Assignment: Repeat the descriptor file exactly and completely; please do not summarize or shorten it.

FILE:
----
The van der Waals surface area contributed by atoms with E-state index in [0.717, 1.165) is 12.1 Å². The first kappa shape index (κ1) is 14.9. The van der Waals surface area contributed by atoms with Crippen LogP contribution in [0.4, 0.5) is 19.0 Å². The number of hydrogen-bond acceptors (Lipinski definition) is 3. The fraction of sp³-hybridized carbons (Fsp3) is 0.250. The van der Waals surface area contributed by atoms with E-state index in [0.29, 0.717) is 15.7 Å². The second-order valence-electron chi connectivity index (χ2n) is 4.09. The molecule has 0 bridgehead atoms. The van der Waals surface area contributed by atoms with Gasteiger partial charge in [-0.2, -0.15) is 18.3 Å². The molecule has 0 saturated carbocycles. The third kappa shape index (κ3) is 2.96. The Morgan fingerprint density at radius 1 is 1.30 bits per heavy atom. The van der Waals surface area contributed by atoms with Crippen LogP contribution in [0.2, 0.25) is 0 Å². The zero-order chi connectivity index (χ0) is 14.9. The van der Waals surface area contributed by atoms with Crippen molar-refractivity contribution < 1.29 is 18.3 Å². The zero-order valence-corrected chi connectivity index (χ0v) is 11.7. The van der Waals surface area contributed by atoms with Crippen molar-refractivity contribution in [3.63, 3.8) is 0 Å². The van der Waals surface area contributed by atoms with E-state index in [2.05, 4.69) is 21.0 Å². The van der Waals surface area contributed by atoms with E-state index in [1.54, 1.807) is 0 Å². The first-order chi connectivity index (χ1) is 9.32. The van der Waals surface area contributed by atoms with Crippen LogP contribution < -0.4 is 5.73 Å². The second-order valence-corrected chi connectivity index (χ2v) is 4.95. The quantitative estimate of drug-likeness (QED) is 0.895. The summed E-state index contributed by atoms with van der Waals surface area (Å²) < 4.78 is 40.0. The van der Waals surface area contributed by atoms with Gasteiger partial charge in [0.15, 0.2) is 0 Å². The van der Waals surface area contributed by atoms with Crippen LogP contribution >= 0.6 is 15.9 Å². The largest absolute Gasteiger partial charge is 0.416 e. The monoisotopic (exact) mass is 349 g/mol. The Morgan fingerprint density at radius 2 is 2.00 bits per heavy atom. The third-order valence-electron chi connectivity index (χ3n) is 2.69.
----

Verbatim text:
The van der Waals surface area contributed by atoms with E-state index in [0.717, 1.165) is 12.1 Å². The first kappa shape index (κ1) is 14.9. The van der Waals surface area contributed by atoms with Crippen LogP contribution in [0.4, 0.5) is 19.0 Å². The number of hydrogen-bond acceptors (Lipinski definition) is 3. The fraction of sp³-hybridized carbons (Fsp3) is 0.250. The van der Waals surface area contributed by atoms with E-state index in [0.29, 0.717) is 15.7 Å². The second-order valence-electron chi connectivity index (χ2n) is 4.09. The molecule has 0 bridgehead atoms. The van der Waals surface area contributed by atoms with Gasteiger partial charge in [-0.2, -0.15) is 18.3 Å². The molecule has 0 saturated carbocycles. The third kappa shape index (κ3) is 2.96. The Morgan fingerprint density at radius 1 is 1.30 bits per heavy atom. The van der Waals surface area contributed by atoms with Crippen LogP contribution in [0.2, 0.25) is 0 Å². The zero-order chi connectivity index (χ0) is 14.9. The van der Waals surface area contributed by atoms with Crippen molar-refractivity contribution < 1.29 is 18.3 Å². The zero-order valence-corrected chi connectivity index (χ0v) is 11.7. The van der Waals surface area contributed by atoms with Crippen molar-refractivity contribution in [3.63, 3.8) is 0 Å². The van der Waals surface area contributed by atoms with E-state index in [2.05, 4.69) is 21.0 Å². The van der Waals surface area contributed by atoms with E-state index in [1.54, 1.807) is 0 Å². The first-order chi connectivity index (χ1) is 9.32. The van der Waals surface area contributed by atoms with Crippen LogP contribution < -0.4 is 5.73 Å². The second-order valence-corrected chi connectivity index (χ2v) is 4.95. The quantitative estimate of drug-likeness (QED) is 0.895. The summed E-state index contributed by atoms with van der Waals surface area (Å²) < 4.78 is 40.0. The van der Waals surface area contributed by atoms with Gasteiger partial charge in [0.15, 0.2) is 0 Å². The van der Waals surface area contributed by atoms with Crippen LogP contribution >= 0.6 is 15.9 Å². The largest absolute Gasteiger partial charge is 0.416 e. The monoisotopic (exact) mass is 349 g/mol. The Morgan fingerprint density at radius 2 is 2.00 bits per heavy atom. The third-order valence-electron chi connectivity index (χ3n) is 2.69.